It might be Kevin Millwood time in Boston

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The early reports are encouraging on Josh Beckett’s hyperextended left knee, but what if Boston is forced to place him on the disabled list alongside Jon Lester (lat), Clay Buchholz (back) and Daisuke Matsuzaka (elbow)?

Such a move could leave the Red Sox with a rotation of John Lackey, Tim Wakefield, Andrew Miller, Kyle Weiland and Kevin Millwood, if only for a week or two.

And what a far cry that would be from a postseason-worthy rotation.

Lackey has a jumbo-jet-like ERA of 7.47.  The 44-year-old Wakefield is at 4.74.  Miller has been pretty impressive since his callup, going 3-0 with a 3.57 ERA.  However, he went 1-5 with an 8.54 ERA for Florida last year.

Weiland will be making his major league debut in Lester’s place Sunday.

Millwood just gave up four runs in five innings for Triple-A Pawtucket tonight. He had a nice run last month in which he allowed a total of five runs in four starts, but he’s now struggled in two of three outings.  Overall, he has a 4.50 ERA in eight starts for Pawtucket.

An alternative to calling on Millwood would be to move Alfredo Aceves from the bullpen to the rotation.  Another would be to bring up left-hander Felix Doubront.  Doubront pitched seven scoreless innings for Pawtucket two days ago and is 1-3 with a 3.38 ERA in 12 starts this season.

Hopefully, it won’t come to any of that.  Beckett might be ready to start in the first series back after the All-Star break.  The hope is that Lester will make it back before the end of the month and that Buchholz could return in early August.  So, the Red Sox still have plenty of time to get their rotation ready for October.  The key will be making it through the next few weeks without doing too much damage to their chances of getting there.

Travis d’Arnaud’s position in Wednesday’s box score read “3B-2B-3B-2B-3B-2B-3B-2B-3B-2B-3B-2B-3B-2B-3B-2B-3B-2B”

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The Mets had to scratch both Jose Reyes and Wilmer Flores an hour before Wednesday’s game against the Yankees due to ribcage injuries, so Travis d'Arnaud borrowed David Wright‘s glove and played third base for the first time in his career. He had played some third base in spring training, but as far as an official professional game goes, he’s never been there.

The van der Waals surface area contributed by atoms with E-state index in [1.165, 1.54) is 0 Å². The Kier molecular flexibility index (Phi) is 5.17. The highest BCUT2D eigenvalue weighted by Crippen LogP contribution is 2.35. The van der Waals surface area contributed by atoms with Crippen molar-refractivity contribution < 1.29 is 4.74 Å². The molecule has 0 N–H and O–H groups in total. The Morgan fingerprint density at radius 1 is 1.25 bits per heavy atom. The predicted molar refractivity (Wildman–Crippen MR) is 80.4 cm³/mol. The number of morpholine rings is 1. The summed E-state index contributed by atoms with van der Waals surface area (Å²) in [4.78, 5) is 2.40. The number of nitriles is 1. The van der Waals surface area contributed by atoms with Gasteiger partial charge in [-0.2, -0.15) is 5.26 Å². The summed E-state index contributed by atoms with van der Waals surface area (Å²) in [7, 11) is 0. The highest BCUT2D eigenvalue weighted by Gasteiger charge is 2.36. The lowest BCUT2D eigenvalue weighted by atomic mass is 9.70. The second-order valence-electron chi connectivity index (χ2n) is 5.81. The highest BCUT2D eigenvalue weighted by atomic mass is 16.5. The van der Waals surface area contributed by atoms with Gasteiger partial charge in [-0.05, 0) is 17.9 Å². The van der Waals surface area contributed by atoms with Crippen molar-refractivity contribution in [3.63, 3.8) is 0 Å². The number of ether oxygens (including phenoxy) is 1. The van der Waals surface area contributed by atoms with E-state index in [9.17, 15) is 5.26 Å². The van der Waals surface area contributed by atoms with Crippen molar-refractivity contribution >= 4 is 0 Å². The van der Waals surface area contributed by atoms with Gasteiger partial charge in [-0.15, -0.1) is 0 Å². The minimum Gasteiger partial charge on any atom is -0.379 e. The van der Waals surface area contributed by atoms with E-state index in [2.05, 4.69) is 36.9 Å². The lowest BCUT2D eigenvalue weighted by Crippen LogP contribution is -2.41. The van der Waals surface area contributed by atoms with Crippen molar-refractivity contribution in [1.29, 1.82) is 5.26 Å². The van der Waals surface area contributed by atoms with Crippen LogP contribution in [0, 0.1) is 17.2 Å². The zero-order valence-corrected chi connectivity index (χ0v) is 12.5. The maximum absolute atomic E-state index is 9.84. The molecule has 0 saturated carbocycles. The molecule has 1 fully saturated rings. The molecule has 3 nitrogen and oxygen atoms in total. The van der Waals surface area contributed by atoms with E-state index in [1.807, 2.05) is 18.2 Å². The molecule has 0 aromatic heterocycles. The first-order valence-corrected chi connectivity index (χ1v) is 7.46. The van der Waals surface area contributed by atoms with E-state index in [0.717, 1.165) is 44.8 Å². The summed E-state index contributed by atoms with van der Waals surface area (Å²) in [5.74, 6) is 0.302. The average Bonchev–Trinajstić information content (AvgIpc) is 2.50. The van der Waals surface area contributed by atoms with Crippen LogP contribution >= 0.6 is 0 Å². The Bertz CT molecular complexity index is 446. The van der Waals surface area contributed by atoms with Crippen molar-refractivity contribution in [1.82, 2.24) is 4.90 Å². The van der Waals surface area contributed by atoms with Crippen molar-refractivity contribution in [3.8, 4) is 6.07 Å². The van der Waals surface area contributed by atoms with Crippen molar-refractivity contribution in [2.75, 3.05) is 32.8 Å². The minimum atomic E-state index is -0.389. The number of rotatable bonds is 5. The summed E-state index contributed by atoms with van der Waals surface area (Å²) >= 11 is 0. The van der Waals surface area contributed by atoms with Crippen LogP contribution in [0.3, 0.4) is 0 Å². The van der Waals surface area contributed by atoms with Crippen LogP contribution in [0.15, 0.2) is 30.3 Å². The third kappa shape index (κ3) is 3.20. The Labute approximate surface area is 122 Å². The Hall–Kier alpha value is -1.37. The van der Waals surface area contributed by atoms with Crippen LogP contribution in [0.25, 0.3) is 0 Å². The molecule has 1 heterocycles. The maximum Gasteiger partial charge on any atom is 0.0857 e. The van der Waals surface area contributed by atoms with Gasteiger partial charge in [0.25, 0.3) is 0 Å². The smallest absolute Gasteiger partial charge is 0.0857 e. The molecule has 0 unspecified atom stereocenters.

The first two batters the Yankees sent up to the plate in the first inning were left-handed. But when the right-handed Aaron Judge came up, manager Terry Collins swapped second baseman Asdrubal Cabrera with d’Arnaud. It became a thing. The two swapped once more in the first inning, three times in the second, once in the third, five times in the fourth, once in the fifth, three times in the sixth, four times in the seventh, once in the eighth, and twice in the ninth. It worked, as d’Arnaud didn’t have an opportunity to make a play until catching Todd Frazier‘s pop-up for the first out of the ninth inning — as a second baseman. Cabrera had a handful of opportunities, including immediately after having swapped with d’Arnaud.

The Mets lost 5-3. At the plate, d’Arnaud went 0-for-3 with a sacrifice fly. Cabrera was 1-for-4.

Matt Reynolds and Gavin Cecchini are being recalled from Triple-A Las Vegas so the Mets don’t have to do the “3B-2B shenanigans,” as MLB.com’s Anthony DiComo put it, again.

John Lackey stole the first base of his career

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Cubs starter John Lackey stole the first base of his 15-year career on Wednesday against the Reds. Of course, he spent the first 11 and a half years of his career in the American League, where opportunities to bat, let alone attempt to steal a base, were rare. Lackey entered Wednesday having taken 250 plate appearances, reaching base just 31 times on 17 singles, seven doubles, and seven walks for a .134 on-base percentage. One can imagine the 38-year-old is not exactly the swiftest base runner.

Still, Lackey managed to swipe a bag in the fourth inning. He singled with two outs against Homer Bailey. Then, with an 0-1 count on Ben Zobrist, Lackey broke for second even before Bailey began his windup. Tucker Barnhart stood up to alert Bailey that Lackey was running, so Bailey wheeled around and threw to second base, but Lackey slid into the bag easily safe. It wasn’t a pretty slide, but it did the job.

Lackey, however, was picked off of second base by Barnhart later that inning. Bailey threw a 3-2 fastball wide of the strike zone, walking Zobrist. Lackey had wandered too far off of second base, so Barnhart threw behind Lackey and the tag was applied by Zack Cozart. Lackey was called safe initially. The play was reviewed and the ruling on the field was overturned, ending the fourth inning.

Base Ba’al giveth and Base Ba’al taketh away.